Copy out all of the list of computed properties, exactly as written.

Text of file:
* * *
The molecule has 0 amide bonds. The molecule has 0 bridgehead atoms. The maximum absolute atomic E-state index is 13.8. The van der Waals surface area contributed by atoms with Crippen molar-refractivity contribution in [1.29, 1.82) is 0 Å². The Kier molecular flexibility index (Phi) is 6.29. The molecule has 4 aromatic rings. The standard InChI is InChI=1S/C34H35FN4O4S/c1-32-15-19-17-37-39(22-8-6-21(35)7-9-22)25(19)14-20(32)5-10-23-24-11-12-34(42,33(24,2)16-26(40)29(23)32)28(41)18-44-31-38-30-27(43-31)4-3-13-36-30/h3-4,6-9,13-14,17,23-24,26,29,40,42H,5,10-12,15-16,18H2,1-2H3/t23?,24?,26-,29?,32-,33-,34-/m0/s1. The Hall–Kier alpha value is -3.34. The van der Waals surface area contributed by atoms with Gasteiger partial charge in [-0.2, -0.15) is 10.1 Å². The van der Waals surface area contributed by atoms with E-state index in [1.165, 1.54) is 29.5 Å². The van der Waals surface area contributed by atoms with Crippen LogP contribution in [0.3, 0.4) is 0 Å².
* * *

The molecule has 0 amide bonds. The molecule has 0 bridgehead atoms. The maximum absolute atomic E-state index is 13.8. The van der Waals surface area contributed by atoms with Crippen molar-refractivity contribution in [1.29, 1.82) is 0 Å². The Kier molecular flexibility index (Phi) is 6.29. The molecule has 4 aromatic rings. The standard InChI is InChI=1S/C34H35FN4O4S/c1-32-15-19-17-37-39(22-8-6-21(35)7-9-22)25(19)14-20(32)5-10-23-24-11-12-34(42,33(24,2)16-26(40)29(23)32)28(41)18-44-31-38-30-27(43-31)4-3-13-36-30/h3-4,6-9,13-14,17,23-24,26,29,40,42H,5,10-12,15-16,18H2,1-2H3/t23?,24?,26-,29?,32-,33-,34-/m0/s1. The Hall–Kier alpha value is -3.34. The van der Waals surface area contributed by atoms with Gasteiger partial charge in [-0.2, -0.15) is 10.1 Å². The van der Waals surface area contributed by atoms with E-state index in [1.165, 1.54) is 29.5 Å². The van der Waals surface area contributed by atoms with Crippen LogP contribution in [0.3, 0.4) is 0 Å².